Smell communication, or olfactory communication, is extremely important in a wide variety of situations and is now big business today. The most important messages scent seems to communicate are:

· Attraction messages. Humans use perfumes, colognes, aftershave lotions, and the like to enhance their attractiveness to others and to themselves. When the smells are pleasant, we feel better about ourselves.

· Taste messages. Without smell, taste would be severely impaired. For example, without smell it would be difficult to taste the difference between a raw potato and an apple.

· Memory messages. Smell is a powerful memory aid; we often recall situations from months and even years ago when we happen upon a similar smell.

· Identification messages. Smell is often used to create an image or an identity for a product. Much attention is paid to this aspect in advertising and manufacturing. There is also evidence that we can identify specific significant others by smell [6].

To sum up, nonverbal communication is very important in people’s life and can be either effective or not. It has its special functions and channels through which we can send and exchange different messages. What is more, it is heavily influenced by culture. Cultural variations in nonverbal communication are great. Different cultures assign different meanings to facial expressions and to colors, have different spatial rules, and treat time very differently.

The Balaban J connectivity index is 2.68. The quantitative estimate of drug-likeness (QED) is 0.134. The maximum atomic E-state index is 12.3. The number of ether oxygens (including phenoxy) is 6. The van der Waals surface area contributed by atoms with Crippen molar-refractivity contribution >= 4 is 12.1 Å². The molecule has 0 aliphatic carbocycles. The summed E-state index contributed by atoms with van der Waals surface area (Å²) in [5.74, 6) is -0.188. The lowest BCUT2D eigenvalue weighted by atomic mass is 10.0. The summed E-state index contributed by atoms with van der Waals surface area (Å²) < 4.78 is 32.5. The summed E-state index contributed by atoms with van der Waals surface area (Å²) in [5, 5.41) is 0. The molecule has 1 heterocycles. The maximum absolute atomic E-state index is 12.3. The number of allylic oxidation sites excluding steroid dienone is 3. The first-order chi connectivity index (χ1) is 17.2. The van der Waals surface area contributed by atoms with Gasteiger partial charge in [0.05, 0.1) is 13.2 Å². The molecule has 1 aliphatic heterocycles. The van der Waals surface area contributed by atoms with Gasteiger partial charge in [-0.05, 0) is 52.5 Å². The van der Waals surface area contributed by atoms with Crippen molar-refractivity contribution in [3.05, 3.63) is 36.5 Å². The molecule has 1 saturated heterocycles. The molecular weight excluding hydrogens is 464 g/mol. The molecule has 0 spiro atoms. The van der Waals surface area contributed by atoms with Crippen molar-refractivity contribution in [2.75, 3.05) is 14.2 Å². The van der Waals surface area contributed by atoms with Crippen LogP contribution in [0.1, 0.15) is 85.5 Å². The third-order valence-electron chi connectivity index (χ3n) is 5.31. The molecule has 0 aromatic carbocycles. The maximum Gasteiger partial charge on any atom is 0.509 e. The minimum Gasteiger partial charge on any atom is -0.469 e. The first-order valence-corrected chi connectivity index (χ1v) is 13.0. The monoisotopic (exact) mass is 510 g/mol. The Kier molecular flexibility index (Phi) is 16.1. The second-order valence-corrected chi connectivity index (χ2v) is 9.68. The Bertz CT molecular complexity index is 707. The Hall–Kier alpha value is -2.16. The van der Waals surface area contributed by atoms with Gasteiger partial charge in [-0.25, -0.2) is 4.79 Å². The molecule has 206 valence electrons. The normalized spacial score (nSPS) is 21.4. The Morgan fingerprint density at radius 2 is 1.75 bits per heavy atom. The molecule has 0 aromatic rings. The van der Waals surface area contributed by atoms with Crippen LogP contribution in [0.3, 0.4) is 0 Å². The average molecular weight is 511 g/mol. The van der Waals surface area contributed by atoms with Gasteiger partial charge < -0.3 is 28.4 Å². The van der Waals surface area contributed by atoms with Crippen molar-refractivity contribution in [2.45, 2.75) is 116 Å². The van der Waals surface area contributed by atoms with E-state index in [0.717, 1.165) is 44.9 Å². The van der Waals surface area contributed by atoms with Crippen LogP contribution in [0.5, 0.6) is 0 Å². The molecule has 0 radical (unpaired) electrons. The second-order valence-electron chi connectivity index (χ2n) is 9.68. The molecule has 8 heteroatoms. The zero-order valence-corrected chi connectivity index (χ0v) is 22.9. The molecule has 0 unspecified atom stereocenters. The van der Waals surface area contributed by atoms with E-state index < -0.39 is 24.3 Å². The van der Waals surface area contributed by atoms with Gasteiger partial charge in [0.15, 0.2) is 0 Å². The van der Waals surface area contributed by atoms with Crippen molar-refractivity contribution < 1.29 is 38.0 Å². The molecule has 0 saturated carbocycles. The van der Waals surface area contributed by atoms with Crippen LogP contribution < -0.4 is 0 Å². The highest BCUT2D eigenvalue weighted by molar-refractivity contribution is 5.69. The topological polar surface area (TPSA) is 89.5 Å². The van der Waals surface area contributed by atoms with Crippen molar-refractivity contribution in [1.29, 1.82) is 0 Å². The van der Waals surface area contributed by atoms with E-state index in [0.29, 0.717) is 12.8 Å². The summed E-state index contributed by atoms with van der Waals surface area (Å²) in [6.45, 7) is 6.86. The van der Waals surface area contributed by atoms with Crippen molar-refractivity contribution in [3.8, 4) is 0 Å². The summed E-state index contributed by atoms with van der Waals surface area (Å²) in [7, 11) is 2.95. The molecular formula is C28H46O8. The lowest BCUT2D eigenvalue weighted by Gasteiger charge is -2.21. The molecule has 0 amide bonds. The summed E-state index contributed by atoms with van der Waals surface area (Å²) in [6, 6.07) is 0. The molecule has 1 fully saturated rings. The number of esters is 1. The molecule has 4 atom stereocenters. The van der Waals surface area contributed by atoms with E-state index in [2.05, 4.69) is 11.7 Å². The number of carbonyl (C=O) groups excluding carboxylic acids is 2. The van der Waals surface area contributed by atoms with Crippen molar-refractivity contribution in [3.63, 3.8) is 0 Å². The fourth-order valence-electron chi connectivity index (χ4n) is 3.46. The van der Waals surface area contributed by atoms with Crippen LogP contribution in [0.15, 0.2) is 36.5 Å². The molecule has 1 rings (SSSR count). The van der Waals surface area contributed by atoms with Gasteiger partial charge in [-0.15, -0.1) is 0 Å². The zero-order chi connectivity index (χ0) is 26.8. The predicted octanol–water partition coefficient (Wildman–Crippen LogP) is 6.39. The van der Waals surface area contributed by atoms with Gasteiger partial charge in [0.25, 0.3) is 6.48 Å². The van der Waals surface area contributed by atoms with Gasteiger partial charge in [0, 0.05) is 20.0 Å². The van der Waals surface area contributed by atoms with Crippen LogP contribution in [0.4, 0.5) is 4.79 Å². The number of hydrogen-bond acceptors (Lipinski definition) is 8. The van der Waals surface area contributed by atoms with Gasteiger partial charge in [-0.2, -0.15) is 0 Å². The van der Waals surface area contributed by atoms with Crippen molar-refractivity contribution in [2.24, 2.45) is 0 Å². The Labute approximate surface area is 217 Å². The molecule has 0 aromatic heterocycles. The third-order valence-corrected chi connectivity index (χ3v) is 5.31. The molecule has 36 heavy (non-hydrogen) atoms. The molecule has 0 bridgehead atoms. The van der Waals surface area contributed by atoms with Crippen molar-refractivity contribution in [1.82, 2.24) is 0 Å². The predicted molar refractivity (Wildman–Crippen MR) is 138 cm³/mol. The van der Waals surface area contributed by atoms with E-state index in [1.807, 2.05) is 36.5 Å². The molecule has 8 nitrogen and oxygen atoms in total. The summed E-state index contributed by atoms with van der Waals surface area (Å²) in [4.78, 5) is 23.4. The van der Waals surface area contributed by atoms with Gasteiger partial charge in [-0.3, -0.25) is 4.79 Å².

Because culture permeates all forms of communication, it’s necessary to understand its influence, how interpersonal communication works and master interpersonal nonverbal communication skills. The principals for communicating information and for changing listeners’ attitudes will vary from one culture to another. If we are to understand nonverbal communication, we need to know its principles vary and how the principles must be qualified and adjusted on the basis of cultural differences. And of course people need cultural understanding in order to communicate effectively in a wide variety of intercultural situations.

 

Bibliography

1. Knapp, Mark L. Nonverbal behavior in human interaction / Mark L. Knapp. – New York: Holt, 1996. – 127 p.

2. Ekman, Paul Communication through nonverbal behavior: A source of information about an interpersonal relationship / Paul Ekman. – New York: Springer, 1985. – 259 p.

3. Leathers, Dale G. Successful nonverbal communication: Principles and applications / Dale G. Leathers. – New York: Macmillan, 1997. – 168 p.

4. Jaworski, Adam The power of silence: Social and pragmatic perspectives/ Adam Jaworski. – CA: Sage, 1993. – 257 p.

5. Hall, Edward T. Hidden differences: Doing business with the Japanese / Edward T. Hall. – New York: Doubleday, 1987. – 97 p.

6. Kleinfield, N. R. The smell of money / N. R. Kleinfield // The New York Times. – October 25. – 1992. – P. 1 – 8.

 

 

 
 

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communication without words, communicate nonverbally, Nonverbal communication, verbal message, functions of nonverbal communication, Особенности невербальной коммуникации на английском языке, interpersonal interactions, facial movements, Eye contact, Public distance, Personal distance, Paralanguage, temporal communication, intercultural misunderstanding, невербальная коммуникация, функции невербальной коммуникации, каналы невербальной коммуникации